General Examinations

Progress toward the Doctor of Sustainable Urbanism is contingent upon passing Part One and Part Two of the General Examination.

General Examination Part One

All doctoral students are expected to prepare for an examination in two fields. The first, the "disciplinary field," includes all of the following: theories of urban form and city design; history of urban form and city planning; urban morphology and metabolism; urban design policy, regulations, and development; urban design practice and techniques; infrastructure and urban systems; landscape planning, urbanism, and ecology; social theory and the city; public space and public life; urban sustainability; and urban sustainability research methods. The second is the student's "applied field," which would have been developed by each student based on individual interests. This "applied field" would be well-defined through the two courses of Directed Research in Urban Sustainability.

The General Examination Part One is given once a year at the beginning of the fall semester. Students should plan to take this examination after the completion of their fourth 12-credit semester, although it can be taken earlier with approval of the chair of urban design. The examination contains both a written and an oral component; the written take-home exam is administered one or two weeks before the oral exam. These examinations allow faculty to assess how well the student has mastered the content and methods of sustainable urbanism and at least one area of applied research in sustainable urbanism.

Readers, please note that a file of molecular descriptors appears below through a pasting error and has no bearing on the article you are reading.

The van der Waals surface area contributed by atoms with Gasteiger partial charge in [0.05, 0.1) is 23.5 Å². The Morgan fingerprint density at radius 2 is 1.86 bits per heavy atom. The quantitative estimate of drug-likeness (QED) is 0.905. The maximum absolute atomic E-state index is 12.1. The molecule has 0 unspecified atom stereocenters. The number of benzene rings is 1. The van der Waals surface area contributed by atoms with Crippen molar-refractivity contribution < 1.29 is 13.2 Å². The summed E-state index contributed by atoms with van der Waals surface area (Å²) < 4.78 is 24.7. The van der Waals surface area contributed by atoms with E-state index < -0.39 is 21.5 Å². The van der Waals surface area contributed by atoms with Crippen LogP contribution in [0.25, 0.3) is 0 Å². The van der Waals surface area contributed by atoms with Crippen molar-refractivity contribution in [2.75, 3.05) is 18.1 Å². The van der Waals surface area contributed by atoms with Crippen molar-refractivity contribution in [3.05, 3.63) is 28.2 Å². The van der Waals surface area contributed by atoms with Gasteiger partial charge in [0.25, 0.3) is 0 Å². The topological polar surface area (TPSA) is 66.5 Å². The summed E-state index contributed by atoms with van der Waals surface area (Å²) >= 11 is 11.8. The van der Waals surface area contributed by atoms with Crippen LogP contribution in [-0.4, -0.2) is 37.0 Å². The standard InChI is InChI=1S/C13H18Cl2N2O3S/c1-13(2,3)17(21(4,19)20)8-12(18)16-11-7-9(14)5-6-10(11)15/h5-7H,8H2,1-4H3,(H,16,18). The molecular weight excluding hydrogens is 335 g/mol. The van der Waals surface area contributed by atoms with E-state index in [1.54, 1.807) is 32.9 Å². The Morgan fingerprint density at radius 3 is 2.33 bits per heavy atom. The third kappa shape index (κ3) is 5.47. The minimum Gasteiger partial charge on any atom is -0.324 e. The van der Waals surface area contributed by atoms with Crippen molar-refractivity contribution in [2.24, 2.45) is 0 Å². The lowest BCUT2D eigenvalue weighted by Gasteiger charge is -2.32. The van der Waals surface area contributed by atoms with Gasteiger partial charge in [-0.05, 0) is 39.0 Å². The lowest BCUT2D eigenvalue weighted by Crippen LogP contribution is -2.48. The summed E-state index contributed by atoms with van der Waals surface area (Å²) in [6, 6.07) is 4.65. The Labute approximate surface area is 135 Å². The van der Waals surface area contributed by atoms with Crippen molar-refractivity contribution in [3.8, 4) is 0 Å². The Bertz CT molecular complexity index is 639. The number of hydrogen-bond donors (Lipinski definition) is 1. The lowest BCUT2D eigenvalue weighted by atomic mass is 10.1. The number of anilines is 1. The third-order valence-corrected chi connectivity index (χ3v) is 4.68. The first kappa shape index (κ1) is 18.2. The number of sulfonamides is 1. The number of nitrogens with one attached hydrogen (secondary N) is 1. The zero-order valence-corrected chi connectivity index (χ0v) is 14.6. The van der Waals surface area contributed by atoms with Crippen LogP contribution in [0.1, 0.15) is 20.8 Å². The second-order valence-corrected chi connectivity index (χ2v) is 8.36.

General Examination Part Two

The General Examination Part Two is focused on the Dissertation Proposal Defense, which may be scheduled once the student has successfully passed the General Examination Part One. The purpose of the Dissertation Proposal Defense is to assess whether the student is sufficiently prepared to initiate independent research leading to a successful dissertation. Thus, successful completion of the proposal defense is an official program prerequisite for admission to doctoral candidacy and for formation of the official dissertation committee. A second purpose of the Dissertation Proposal Defense is to provide an opportunity for critical deliberation among students and faculty members, which will assist the student and the student's dissertation committee in formulating researchable questions and effective research methods. The student is expected to demonstrate advanced knowledge of key literature and research methods in their field of specialization, and advanced understanding of the theoretical and methodological context of their proposed dissertation topic.